A divided three-judge panel of the D.C. Circuit Court of Appeals partially affirmed a federal district court’s decision to vacate part of a rule issued by the National Labor Relations Board (the “Board”) in 2019 that eliminated several “quickie” representation election procedures established by a 2014 rule (the “2014 rule”).

In 2019, the Board issued this rule (the “2019 rule”), which changed a number of provisions from the 2014 rule that dramatically sped up the timeline for representation elections.  The practical effect of the 2019 rule, which we discussed here, was to impose a more deliberate pace on the election process, thus allowing more time for resolution of disputes.

The Board promulgated the 2019 rule without a notice-and-comment period, taking the position that the rule fell within an exception to the Administrative Procedure Act’s typical notice-and-comment requirement (the “APA exception”) for federal rulemaking.  The APA exception allows federal agencies to promulgate rules relating to the agency’s internal organization, procedure, or practice—i.e., “housekeeping” rules that do not affect regulated parties’ rights or interests—without notice-and-comment.

The AFL-CIO challenged the 2019 rule in the District Court for the District of Columbia, claiming that the rule was substantive and that the APA therefore required the Board to provide a public notice-and-comment period.  On May 30, 2020—one day before the 2019 rule was to go into effect—the district court struck down several of the rule’s provisions as substantive rather than procedural.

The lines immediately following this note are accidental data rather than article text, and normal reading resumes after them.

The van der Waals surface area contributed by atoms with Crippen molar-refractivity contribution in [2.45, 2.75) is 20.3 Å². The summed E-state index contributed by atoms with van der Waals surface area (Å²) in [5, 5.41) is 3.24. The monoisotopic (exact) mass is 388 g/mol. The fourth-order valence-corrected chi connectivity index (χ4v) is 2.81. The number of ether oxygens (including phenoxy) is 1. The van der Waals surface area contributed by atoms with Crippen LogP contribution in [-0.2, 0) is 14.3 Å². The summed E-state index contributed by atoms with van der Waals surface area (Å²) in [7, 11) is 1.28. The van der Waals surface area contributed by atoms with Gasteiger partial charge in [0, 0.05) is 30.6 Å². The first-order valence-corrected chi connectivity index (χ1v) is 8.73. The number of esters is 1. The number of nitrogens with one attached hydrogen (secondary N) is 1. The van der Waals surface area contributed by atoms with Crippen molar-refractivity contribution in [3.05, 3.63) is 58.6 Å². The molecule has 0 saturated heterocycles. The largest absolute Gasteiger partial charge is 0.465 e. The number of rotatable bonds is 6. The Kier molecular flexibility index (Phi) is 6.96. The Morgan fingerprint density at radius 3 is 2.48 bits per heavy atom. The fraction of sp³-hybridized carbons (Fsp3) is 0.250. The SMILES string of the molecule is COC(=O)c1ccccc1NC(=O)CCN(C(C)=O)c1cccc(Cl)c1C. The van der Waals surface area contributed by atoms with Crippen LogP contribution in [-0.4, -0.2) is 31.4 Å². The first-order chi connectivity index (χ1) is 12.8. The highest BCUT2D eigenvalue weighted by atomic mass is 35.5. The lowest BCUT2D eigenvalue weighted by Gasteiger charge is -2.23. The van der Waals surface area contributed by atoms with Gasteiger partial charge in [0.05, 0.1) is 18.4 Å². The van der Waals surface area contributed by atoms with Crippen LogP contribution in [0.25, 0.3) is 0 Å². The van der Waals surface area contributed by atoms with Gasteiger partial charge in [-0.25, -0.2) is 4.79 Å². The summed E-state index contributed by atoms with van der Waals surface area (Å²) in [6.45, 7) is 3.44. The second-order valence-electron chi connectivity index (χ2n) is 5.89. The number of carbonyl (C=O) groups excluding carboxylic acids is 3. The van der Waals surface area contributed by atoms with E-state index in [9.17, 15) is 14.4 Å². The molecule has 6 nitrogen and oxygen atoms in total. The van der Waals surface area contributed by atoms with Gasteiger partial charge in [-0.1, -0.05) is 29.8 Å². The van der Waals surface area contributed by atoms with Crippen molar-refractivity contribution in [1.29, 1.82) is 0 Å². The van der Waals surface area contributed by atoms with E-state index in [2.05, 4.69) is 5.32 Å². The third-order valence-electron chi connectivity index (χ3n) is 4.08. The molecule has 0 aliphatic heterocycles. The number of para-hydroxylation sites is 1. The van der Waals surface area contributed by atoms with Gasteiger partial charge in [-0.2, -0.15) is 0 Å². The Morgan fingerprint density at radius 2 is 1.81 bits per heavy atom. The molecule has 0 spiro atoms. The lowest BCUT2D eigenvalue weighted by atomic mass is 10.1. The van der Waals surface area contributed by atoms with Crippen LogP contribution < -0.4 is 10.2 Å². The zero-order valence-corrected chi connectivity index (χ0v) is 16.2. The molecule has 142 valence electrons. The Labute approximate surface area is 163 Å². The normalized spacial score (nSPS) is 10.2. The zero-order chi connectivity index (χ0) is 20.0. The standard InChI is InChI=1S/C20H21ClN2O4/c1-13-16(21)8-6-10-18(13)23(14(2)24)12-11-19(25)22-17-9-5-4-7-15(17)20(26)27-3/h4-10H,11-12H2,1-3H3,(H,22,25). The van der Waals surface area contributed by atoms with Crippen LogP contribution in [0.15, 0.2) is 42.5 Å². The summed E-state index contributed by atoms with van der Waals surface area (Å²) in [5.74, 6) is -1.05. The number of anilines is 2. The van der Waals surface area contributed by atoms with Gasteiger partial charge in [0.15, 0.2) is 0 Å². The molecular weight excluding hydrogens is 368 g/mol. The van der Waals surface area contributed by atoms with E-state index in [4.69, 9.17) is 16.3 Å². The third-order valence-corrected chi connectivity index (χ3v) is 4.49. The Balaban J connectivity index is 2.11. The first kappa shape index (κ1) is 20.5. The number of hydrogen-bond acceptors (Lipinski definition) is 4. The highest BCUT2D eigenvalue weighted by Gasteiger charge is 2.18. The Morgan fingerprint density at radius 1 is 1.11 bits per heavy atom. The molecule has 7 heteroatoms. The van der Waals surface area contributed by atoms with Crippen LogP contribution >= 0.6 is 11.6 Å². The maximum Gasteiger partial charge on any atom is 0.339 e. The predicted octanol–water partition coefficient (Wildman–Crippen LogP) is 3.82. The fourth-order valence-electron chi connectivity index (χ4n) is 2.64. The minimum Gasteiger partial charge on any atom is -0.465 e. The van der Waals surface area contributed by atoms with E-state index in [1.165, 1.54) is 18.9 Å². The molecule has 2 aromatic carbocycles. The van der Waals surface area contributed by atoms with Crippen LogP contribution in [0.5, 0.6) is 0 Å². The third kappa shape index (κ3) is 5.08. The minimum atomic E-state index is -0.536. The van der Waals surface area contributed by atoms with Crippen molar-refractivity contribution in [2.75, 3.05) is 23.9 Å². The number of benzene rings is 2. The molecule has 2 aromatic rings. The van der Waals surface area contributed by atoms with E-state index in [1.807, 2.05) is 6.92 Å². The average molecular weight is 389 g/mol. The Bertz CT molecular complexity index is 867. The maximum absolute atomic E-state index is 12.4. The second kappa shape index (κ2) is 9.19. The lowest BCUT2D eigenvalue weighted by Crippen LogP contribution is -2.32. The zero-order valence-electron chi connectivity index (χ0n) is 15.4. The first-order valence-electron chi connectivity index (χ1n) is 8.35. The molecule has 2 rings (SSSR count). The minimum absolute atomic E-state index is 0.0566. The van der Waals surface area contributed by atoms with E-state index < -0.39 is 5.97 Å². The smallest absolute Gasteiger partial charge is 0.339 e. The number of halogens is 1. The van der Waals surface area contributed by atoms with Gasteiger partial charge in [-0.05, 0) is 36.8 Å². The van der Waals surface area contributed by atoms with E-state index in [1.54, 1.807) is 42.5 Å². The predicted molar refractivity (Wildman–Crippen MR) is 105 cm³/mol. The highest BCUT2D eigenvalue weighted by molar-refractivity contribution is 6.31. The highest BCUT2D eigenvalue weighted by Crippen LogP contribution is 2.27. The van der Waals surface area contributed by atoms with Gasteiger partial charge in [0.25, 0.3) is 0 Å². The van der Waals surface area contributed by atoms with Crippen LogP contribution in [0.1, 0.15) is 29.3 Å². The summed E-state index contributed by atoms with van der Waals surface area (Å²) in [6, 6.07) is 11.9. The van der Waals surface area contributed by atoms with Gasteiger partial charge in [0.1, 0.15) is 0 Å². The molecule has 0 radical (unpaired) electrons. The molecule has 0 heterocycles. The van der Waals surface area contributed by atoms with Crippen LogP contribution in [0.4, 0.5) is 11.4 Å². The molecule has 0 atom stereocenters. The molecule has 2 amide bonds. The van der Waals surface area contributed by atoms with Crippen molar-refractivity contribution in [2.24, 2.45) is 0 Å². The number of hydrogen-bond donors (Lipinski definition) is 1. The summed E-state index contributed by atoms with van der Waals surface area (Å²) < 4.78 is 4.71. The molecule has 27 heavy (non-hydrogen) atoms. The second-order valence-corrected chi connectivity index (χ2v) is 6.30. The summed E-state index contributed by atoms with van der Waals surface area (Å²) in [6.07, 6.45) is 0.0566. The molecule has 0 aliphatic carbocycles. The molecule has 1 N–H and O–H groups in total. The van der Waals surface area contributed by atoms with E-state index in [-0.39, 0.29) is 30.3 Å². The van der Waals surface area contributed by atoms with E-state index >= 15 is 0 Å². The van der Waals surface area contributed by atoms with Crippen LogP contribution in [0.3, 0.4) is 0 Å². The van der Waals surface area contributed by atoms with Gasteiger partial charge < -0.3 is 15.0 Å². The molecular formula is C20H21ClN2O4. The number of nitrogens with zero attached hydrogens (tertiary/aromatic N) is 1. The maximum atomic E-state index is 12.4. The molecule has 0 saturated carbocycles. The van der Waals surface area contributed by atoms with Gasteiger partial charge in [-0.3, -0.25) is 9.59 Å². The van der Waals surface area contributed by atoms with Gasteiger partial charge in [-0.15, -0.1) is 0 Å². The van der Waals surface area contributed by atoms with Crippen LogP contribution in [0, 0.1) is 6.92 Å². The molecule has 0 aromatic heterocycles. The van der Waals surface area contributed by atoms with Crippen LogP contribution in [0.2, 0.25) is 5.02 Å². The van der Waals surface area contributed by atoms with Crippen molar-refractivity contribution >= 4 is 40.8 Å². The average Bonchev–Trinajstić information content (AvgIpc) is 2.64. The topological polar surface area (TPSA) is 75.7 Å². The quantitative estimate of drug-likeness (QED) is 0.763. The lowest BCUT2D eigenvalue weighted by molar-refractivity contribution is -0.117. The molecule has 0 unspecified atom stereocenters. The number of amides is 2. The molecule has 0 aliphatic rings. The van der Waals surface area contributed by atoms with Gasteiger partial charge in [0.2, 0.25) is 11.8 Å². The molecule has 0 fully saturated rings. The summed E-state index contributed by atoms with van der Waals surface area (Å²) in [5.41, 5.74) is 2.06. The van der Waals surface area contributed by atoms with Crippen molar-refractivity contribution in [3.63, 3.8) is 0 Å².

On appeal, the panel only affirmed the district court’s ruling on these grounds as to three of the five challenged provisions of the 2019 rule:

  • Voter List Production – The 2019 rule extended the period within which employers must provide a list of eligible voters to the union following the Regional Director issuing a direction of an election, from two business days (as permitted by the 2014 rule) to five. The panel’s holding means that employers must continue to produce voter lists in the shorter timeframe, which employers complain has led to increased possibility of errors.
  • Delayed Certification – The 2019 rule directed Regional Directors to certify election results only after any requests for review by the Board had been resolved or, in the absence of requests, after the window to seek review had passed. The 2014 rule directed Regional Directors to certify elections regardless of whether a request for review had been filed.  Because an employer’s duty to bargain with a union arises only when that union has been certified, this rule change directly affected when this duty attaches.
  • Election Observers – The 2019 rule imposed narrower criteria on who may be selected as an election observer, requiring that observers be a current member of the voting unit or, if such an individual is not available, a current non-supervisory employee. (The 2014 rule permitted any observer of the parties’ choosing, subject to the Regional Director’s limitations.)  Even though the National Labor Relations Act (the “Act”) does not create a substantive right to election observers, the panel reasoned that imposing new observer requirements substantively affected the parties’ interests in fair elections.